September 16, 2012 by frontyardfarm
So you want to grow at least some of your own food, and you live in Florida. Other states in the Union think of us as the land of lush citrus groves that grows all their winter tomatoes. You’ve tried growing a few tomatoes in the past to no avail. The very thought of Florida, with its sandy, salty, alkaline soil as an agricultural state makes you laugh.
Well, I’m here to help you. Not because I am some expert (although working at Lindley’s has taught me a few crucial things) but because I am doing it. I am reaching toward produce (as in vegetable) self-sufficiency right here in Central Florida, stumbling and learning as I go. And I’m doing it on .27 acres (which includes the house and driveway). I’ll make the mistakes on your behalf and tell you loudly and proudly all about them.
The first mistake I made when we first moved to Florida at the very tail end of 2010 was I tried to start a garden in spring. Oh, sure I knew logically that I was in a warmer place and that I should start all my seeds very early. And I did, I nursed little flats of heirloom tomatoes and peppers starting in mid-February (it should have been a clue that I was already able to leave them outside all night). Matthew and I set up a raised garden on the western slope of our little rental lot. I planted out bush beans, and I even tried celery in April. I had just gotten a job at Lindley’s Nursery and Garden Center in New Smyrna Beach, and I was learning a lot fast about this whole Florida gardening thing.
And then the tomatoes produced almost no fruit. The bush beans sprouted and then withered away. The evil mastodon grasshoppers ate everything and I learned two very important lessons.
1. As you learn to garden (vegetable or ornamental) in Florida, plant in the “fall”.
(Here I use the term “fall” because that’s what everyone calls the time of year that begins in September. However, when we started putting the raised beds together and filling them on Labor Day weekend it was still reaching 95 degrees in the afternoon pretty consistently. Where I come from in the frigid north there is nothing autumnal about 95 degrees. It rarely gets to 95 degrees. And to confuse matters further if you are going to start tomatoes, peppers, or eggplant from seed, you should set out your little trays sometime at the close of July or beginning of August, but more on growing from seed later.)
So, plant in the fall, at least while you are learning the ropes of gardening in the Sunshine state; and especially if you want to harvest food from your labor. It’s starting to cool down which means less stress on you and the plants. Plus you will be able to grow lettuce and all the delicious things in the Brassica family. And the fall/winter is when we here in Central Florida get to have all beautiful, abundant and delicate flowers of northern spring. As we say at Lindley’s, fall is the new spring!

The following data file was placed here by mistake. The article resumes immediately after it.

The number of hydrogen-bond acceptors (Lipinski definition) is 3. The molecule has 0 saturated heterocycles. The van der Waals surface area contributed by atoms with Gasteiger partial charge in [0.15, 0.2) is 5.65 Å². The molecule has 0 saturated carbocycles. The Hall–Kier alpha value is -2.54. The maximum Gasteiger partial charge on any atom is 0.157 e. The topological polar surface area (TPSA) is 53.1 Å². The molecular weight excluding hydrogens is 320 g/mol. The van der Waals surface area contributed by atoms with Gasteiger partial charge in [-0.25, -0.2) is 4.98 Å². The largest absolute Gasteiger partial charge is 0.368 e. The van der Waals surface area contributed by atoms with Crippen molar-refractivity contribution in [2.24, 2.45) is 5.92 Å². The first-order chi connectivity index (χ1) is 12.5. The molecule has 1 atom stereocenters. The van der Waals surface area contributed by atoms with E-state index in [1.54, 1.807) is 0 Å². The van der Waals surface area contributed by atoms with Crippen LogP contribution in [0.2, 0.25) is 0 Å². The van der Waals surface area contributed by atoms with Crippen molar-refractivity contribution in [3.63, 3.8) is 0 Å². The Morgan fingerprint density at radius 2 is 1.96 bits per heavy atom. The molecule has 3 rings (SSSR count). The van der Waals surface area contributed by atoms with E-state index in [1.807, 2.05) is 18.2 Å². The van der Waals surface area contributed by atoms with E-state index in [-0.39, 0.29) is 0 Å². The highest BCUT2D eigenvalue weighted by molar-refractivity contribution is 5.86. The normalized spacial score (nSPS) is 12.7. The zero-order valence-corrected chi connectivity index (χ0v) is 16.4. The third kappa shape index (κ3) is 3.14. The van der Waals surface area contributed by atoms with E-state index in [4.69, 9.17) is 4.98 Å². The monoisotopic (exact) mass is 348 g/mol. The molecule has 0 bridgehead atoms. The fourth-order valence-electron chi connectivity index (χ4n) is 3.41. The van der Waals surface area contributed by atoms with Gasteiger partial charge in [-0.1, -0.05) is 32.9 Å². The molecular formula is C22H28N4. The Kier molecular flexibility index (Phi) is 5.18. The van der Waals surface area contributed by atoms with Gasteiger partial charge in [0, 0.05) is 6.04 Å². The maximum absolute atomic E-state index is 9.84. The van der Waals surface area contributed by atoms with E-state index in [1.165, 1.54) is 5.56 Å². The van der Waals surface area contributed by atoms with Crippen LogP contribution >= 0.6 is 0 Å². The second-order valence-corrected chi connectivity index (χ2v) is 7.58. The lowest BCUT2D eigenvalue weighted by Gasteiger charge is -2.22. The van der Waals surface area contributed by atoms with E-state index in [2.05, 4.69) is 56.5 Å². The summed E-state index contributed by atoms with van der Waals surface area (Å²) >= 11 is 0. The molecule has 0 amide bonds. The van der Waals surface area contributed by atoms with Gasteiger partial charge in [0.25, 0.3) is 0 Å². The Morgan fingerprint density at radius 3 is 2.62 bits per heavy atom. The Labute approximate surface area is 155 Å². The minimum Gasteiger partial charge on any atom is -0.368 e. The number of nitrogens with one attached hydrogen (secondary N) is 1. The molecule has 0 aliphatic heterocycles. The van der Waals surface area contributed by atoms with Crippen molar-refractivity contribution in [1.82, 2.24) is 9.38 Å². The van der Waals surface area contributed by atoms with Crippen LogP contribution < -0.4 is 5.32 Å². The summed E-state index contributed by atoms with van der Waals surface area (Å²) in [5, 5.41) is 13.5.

The second mistake I made was trying to cut corners on the type of soil I used in my raised beds and containers. I least I knew first off that the sandy soil beach side was not going to be healthy environment for my fledgling crops. I had tried to follow the Square Foot Gardening method. But the $80 price tag to fill my one little 4×4 raised bed was tough to swallow. So I substituted some of the more expensive amendments with more mushroom compost. And then I was very unwilling to fertilize regularly. I had just come from a 450 square foot bed on good Iowa land. The only amendment I had done there was to till in horse and chicken manure in the fall. But here you can only get out what you put in. Starting in a raised bed (or even in the ground) is akin to starting with a blank slate.
So my vegetables suffered from nutrient deficiency as well as heat and drought stress. And they called out to every pest in Volusia County to come into my little plot and take them down. Therefore:
2. Start with a good growing medium and use organic fertilizers. You must give your plants all the nutrients they need to survive and to feed you. It doesn’t matter if you are growing in containers, or attempting to plant in the ground. The only thing that Florida gives freely to your garden is the sun’s energy, and, occasionally, water. To make this easier I highly suggest raised bed or container gardens. I am doing a combination of both. I will later expand on the organic vs. inorganic fertilization question.
Next up, how to put together raised beds.